1. There's something really frustrating about the either-or narrative of American Politics.
  2. The notion that you must choose... Are you a Republican or a Democrat?
  3. Or, are you a Loser?
    Opting for any other political party is what crazy people do and we don't want their votes to count anyway, right?
  4. But, as far as I can tell, opting in to a political party is not a constitutional prerequisite to your right to vote as a citizen of this country.
  5. For many voting cycles, I've begrudgingly checked the box.
    ☑ Democrat
  6. I checked it only upon reading the voter instructions that told me that if I didn't, my vote would be rendered invalid.
  7. An invalid vote?
  8. I'm allowed to have views and opinions and hopes for change by backing certain candidates or policies only AFTER I've declared allegiance to a certain party?
  9. So, do I need to become a member of your church even if all I want to do is make a donation to your church's food bank, that I can see really does help people?
  10. Of course not!
    Nope, no thanks. This is where I opt out and try to find alternative ways to participate in the change I long for.
  11. But, if I take a step back to examine my choices, I'll be blamed.
    At least, that's what the "party unity" rhetoric would have me believe. If I don't get in line and the nation succumbs to a tiny-handed bigoted bully, it will be my fault.
  12. I don't buy it.
    By now, you may have figured that Bernie is my guy.
  13. Declaring my Bernie Love publicly leaves me open to attacks on my character...
    Foolish, stubborn, temper-tantrum throwing. I have no tantrum to throw.
  14. I just have questions.
    How will my vote make things better for the people I care about.
  15. How will my vote make things better for veterans?
    Will someone stand up for the men and women whose lives have been considered expendable by the oligarchy? Will we care for them, providing real and accessible mental health support for the years following the trauma of war?
  16. How will my vote make things better for non-white people?
    I'm a white-passing granddaughter of Mexican immigrants. The POC struggle angers me to sleeplessness, but the privilege inherent in my own skin color keeps me quietly listening instead of raging.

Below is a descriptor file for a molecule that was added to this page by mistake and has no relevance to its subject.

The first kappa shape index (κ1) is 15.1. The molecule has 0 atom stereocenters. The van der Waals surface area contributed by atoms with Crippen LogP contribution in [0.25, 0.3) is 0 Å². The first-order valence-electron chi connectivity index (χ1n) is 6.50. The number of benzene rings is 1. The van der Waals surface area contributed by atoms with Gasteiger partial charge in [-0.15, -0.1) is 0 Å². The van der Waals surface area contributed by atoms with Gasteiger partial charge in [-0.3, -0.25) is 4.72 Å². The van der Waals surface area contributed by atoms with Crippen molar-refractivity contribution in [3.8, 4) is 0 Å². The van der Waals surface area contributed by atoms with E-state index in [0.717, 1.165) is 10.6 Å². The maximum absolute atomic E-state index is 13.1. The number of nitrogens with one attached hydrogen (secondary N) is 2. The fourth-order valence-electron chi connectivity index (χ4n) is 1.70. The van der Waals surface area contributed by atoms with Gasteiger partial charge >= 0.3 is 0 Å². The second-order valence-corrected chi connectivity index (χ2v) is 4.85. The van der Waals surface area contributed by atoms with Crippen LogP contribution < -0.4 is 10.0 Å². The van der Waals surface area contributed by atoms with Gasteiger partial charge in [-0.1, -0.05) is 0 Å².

17. How will my vote make things better for my daughters?
    DAUGHTERS! I teach them to value themselves, to value bravery and kindness and hard work. How long will my influence hold sway before they encounter the system that they actually live in that values them only 79% as much as it values men?
  18. How can my vote make things better?
    I will not answer the question: How can my vote stop things from getting worse?
  19. Because you don't get to tell me what questions to start with.
  20. And you don't get to shove an answer to your own questions down my throat with angry divisive memes.
  21. I'm not falling for it.
  22. If it turns out that I live in a nation where MOST people prefer a tiny-handed bigoted bully, having him as President will be the least of my concerns.
    My greater concern is that the people who voted for him are my neighbors. How do they think? How will they behave? Are his voters veterans? POC? Women? Do they feel he has their best interests in mind? How will I interact with people I have such a hard time understanding?
  23. Static
    Look at all of those actual people who liked this. Not to mention ALL THE ACTUAL PEOPLE who voted for him in the primaries. I'm genuinely astonished.
  24. I will vote for hope, if I vote at all.
  25. Static
  26. I will not fall in line under some fallacy of playing defense.
  27. I will vote FOR what I believe, not AGAINST a fear-based rhetoric.
    That's if I believe this system will actually count my vote at all.
  28. I will not let my vote count as a Minus One.
    So, maybe try a less insulting, less divisive, more issue addressing, more honest, more human approach to your argument for my vote.